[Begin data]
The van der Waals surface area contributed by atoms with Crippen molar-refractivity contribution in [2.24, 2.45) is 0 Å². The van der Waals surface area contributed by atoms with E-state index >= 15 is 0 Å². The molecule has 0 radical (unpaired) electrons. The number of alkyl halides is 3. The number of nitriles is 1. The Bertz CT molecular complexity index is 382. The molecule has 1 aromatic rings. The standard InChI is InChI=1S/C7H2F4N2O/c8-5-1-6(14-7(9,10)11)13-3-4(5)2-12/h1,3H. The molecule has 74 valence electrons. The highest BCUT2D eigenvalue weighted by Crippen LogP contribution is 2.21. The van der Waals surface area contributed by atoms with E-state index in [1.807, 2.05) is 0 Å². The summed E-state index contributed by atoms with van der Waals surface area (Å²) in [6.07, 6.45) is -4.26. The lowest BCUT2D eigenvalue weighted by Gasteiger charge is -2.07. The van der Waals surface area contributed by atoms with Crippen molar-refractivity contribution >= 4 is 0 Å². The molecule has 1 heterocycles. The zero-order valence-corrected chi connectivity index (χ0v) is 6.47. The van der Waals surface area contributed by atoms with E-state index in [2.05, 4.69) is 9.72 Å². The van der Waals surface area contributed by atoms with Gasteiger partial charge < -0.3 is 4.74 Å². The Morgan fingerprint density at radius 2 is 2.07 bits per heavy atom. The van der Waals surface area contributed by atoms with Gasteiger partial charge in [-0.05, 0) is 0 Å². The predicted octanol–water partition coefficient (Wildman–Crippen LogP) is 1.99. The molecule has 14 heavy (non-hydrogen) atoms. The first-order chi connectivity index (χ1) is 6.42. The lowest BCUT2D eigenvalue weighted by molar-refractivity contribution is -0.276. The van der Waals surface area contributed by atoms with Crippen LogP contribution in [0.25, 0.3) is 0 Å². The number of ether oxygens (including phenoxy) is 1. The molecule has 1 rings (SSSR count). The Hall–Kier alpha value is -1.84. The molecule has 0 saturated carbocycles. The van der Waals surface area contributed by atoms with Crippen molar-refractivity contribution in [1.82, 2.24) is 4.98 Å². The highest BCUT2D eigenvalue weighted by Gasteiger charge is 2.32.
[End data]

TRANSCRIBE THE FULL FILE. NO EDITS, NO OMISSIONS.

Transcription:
The van der Waals surface area contributed by atoms with Crippen molar-refractivity contribution in [2.24, 2.45) is 0 Å². The van der Waals surface area contributed by atoms with E-state index >= 15 is 0 Å². The molecule has 0 radical (unpaired) electrons. The number of alkyl halides is 3. The number of nitriles is 1. The Bertz CT molecular complexity index is 382. The molecule has 1 aromatic rings. The standard InChI is InChI=1S/C7H2F4N2O/c8-5-1-6(14-7(9,10)11)13-3-4(5)2-12/h1,3H. The molecule has 74 valence electrons. The highest BCUT2D eigenvalue weighted by Crippen LogP contribution is 2.21. The van der Waals surface area contributed by atoms with E-state index in [1.807, 2.05) is 0 Å². The summed E-state index contributed by atoms with van der Waals surface area (Å²) in [6.07, 6.45) is -4.26. The lowest BCUT2D eigenvalue weighted by Gasteiger charge is -2.07. The van der Waals surface area contributed by atoms with Crippen molar-refractivity contribution >= 4 is 0 Å². The molecule has 1 heterocycles. The zero-order valence-corrected chi connectivity index (χ0v) is 6.47. The van der Waals surface area contributed by atoms with E-state index in [2.05, 4.69) is 9.72 Å². The van der Waals surface area contributed by atoms with Gasteiger partial charge < -0.3 is 4.74 Å². The Morgan fingerprint density at radius 2 is 2.07 bits per heavy atom. The van der Waals surface area contributed by atoms with Gasteiger partial charge in [-0.05, 0) is 0 Å². The predicted octanol–water partition coefficient (Wildman–Crippen LogP) is 1.99. The molecule has 14 heavy (non-hydrogen) atoms. The first-order chi connectivity index (χ1) is 6.42. The lowest BCUT2D eigenvalue weighted by molar-refractivity contribution is -0.276. The van der Waals surface area contributed by atoms with Crippen LogP contribution in [0.25, 0.3) is 0 Å². The number of ether oxygens (including phenoxy) is 1. The molecule has 1 rings (SSSR count). The Hall–Kier alpha value is -1.84. The molecule has 0 saturated carbocycles. The van der Waals surface area contributed by atoms with Crippen molar-refractivity contribution in [1.82, 2.24) is 4.98 Å². The highest BCUT2D eigenvalue weighted by Gasteiger charge is 2.32.